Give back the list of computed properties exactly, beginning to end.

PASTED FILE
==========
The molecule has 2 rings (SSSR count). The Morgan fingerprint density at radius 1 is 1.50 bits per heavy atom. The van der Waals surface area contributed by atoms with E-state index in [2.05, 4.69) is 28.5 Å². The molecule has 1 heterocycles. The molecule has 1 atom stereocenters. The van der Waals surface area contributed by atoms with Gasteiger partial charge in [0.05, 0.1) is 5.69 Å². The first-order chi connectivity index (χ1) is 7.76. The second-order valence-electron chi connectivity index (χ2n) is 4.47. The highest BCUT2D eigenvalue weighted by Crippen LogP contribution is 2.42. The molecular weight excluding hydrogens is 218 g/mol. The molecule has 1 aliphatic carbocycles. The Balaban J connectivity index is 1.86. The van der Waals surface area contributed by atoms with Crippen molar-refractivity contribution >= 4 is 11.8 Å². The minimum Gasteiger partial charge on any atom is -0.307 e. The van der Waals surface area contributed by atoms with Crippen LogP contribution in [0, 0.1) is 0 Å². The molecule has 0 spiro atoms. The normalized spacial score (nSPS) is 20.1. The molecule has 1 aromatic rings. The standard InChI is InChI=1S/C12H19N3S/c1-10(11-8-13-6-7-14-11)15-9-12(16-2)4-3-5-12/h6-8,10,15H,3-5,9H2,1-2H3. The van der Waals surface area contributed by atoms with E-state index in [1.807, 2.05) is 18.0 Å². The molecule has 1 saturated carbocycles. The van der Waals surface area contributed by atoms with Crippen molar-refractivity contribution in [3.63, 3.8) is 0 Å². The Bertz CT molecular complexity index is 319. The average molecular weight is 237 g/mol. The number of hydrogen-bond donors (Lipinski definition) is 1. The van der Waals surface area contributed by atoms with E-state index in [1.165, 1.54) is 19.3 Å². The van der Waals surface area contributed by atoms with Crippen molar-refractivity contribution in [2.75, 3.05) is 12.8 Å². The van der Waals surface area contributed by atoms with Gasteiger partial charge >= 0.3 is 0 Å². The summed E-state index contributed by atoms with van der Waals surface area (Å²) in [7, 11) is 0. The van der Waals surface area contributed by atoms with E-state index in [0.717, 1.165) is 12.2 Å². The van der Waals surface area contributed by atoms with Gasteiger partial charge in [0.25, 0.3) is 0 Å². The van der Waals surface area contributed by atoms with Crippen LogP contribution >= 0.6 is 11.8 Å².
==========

The molecule has 2 rings (SSSR count). The Morgan fingerprint density at radius 1 is 1.50 bits per heavy atom. The van der Waals surface area contributed by atoms with E-state index in [2.05, 4.69) is 28.5 Å². The molecule has 1 heterocycles. The molecule has 1 atom stereocenters. The van der Waals surface area contributed by atoms with Gasteiger partial charge in [0.05, 0.1) is 5.69 Å². The first-order chi connectivity index (χ1) is 7.76. The second-order valence-electron chi connectivity index (χ2n) is 4.47. The highest BCUT2D eigenvalue weighted by Crippen LogP contribution is 2.42. The molecular weight excluding hydrogens is 218 g/mol. The molecule has 1 aliphatic carbocycles. The Balaban J connectivity index is 1.86. The van der Waals surface area contributed by atoms with Crippen molar-refractivity contribution >= 4 is 11.8 Å². The minimum Gasteiger partial charge on any atom is -0.307 e. The van der Waals surface area contributed by atoms with Crippen LogP contribution in [0, 0.1) is 0 Å². The molecule has 0 spiro atoms. The normalized spacial score (nSPS) is 20.1. The molecule has 1 aromatic rings. The standard InChI is InChI=1S/C12H19N3S/c1-10(11-8-13-6-7-14-11)15-9-12(16-2)4-3-5-12/h6-8,10,15H,3-5,9H2,1-2H3. The van der Waals surface area contributed by atoms with E-state index in [1.807, 2.05) is 18.0 Å². The molecule has 1 saturated carbocycles. The van der Waals surface area contributed by atoms with Crippen molar-refractivity contribution in [3.63, 3.8) is 0 Å². The Bertz CT molecular complexity index is 319. The average molecular weight is 237 g/mol. The number of hydrogen-bond donors (Lipinski definition) is 1. The van der Waals surface area contributed by atoms with E-state index in [1.165, 1.54) is 19.3 Å². The van der Waals surface area contributed by atoms with Crippen molar-refractivity contribution in [2.75, 3.05) is 12.8 Å². The van der Waals surface area contributed by atoms with Gasteiger partial charge >= 0.3 is 0 Å². The summed E-state index contributed by atoms with van der Waals surface area (Å²) in [7, 11) is 0. The van der Waals surface area contributed by atoms with E-state index in [0.717, 1.165) is 12.2 Å². The van der Waals surface area contributed by atoms with Gasteiger partial charge in [0.25, 0.3) is 0 Å². The van der Waals surface area contributed by atoms with Crippen LogP contribution >= 0.6 is 11.8 Å².